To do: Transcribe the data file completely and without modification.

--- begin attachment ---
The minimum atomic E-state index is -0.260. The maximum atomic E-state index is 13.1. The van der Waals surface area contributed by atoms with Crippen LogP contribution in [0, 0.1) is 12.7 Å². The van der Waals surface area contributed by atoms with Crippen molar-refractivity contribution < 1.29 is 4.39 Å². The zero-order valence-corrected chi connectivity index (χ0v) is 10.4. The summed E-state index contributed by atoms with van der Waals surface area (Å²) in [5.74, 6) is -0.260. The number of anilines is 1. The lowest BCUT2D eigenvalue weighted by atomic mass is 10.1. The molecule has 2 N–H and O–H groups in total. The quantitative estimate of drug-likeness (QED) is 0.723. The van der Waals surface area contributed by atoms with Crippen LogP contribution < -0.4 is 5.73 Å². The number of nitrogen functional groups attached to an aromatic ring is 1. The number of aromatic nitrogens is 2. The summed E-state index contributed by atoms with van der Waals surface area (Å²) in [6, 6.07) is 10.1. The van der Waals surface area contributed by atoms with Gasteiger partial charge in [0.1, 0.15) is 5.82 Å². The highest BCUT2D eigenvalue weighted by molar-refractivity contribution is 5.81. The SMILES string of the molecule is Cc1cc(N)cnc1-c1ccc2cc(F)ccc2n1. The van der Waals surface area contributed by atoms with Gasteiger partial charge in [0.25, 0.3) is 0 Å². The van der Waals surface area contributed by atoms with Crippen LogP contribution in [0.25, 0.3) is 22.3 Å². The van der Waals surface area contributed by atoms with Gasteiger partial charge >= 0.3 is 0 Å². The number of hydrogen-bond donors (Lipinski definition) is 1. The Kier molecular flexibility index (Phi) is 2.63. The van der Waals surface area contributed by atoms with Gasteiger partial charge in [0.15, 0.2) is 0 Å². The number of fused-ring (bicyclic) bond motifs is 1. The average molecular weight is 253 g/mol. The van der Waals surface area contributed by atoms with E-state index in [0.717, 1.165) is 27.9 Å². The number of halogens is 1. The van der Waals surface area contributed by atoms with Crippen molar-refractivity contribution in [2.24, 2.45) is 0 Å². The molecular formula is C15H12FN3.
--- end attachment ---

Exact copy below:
The minimum atomic E-state index is -0.260. The maximum atomic E-state index is 13.1. The van der Waals surface area contributed by atoms with Crippen LogP contribution in [0, 0.1) is 12.7 Å². The van der Waals surface area contributed by atoms with Crippen molar-refractivity contribution < 1.29 is 4.39 Å². The zero-order valence-corrected chi connectivity index (χ0v) is 10.4. The summed E-state index contributed by atoms with van der Waals surface area (Å²) in [5.74, 6) is -0.260. The number of anilines is 1. The lowest BCUT2D eigenvalue weighted by atomic mass is 10.1. The molecule has 2 N–H and O–H groups in total. The quantitative estimate of drug-likeness (QED) is 0.723. The van der Waals surface area contributed by atoms with Crippen LogP contribution < -0.4 is 5.73 Å². The number of nitrogen functional groups attached to an aromatic ring is 1. The number of aromatic nitrogens is 2. The summed E-state index contributed by atoms with van der Waals surface area (Å²) in [6, 6.07) is 10.1. The van der Waals surface area contributed by atoms with Gasteiger partial charge in [0.1, 0.15) is 5.82 Å². The highest BCUT2D eigenvalue weighted by molar-refractivity contribution is 5.81. The SMILES string of the molecule is Cc1cc(N)cnc1-c1ccc2cc(F)ccc2n1. The van der Waals surface area contributed by atoms with Gasteiger partial charge in [0.25, 0.3) is 0 Å². The van der Waals surface area contributed by atoms with Crippen LogP contribution in [0.25, 0.3) is 22.3 Å². The van der Waals surface area contributed by atoms with Gasteiger partial charge >= 0.3 is 0 Å². The number of hydrogen-bond donors (Lipinski definition) is 1. The Kier molecular flexibility index (Phi) is 2.63. The van der Waals surface area contributed by atoms with Gasteiger partial charge in [0.15, 0.2) is 0 Å². The number of fused-ring (bicyclic) bond motifs is 1. The average molecular weight is 253 g/mol. The van der Waals surface area contributed by atoms with E-state index in [0.717, 1.165) is 27.9 Å². The number of halogens is 1. The van der Waals surface area contributed by atoms with Crippen molar-refractivity contribution in [2.24, 2.45) is 0 Å². The molecular formula is C15H12FN3.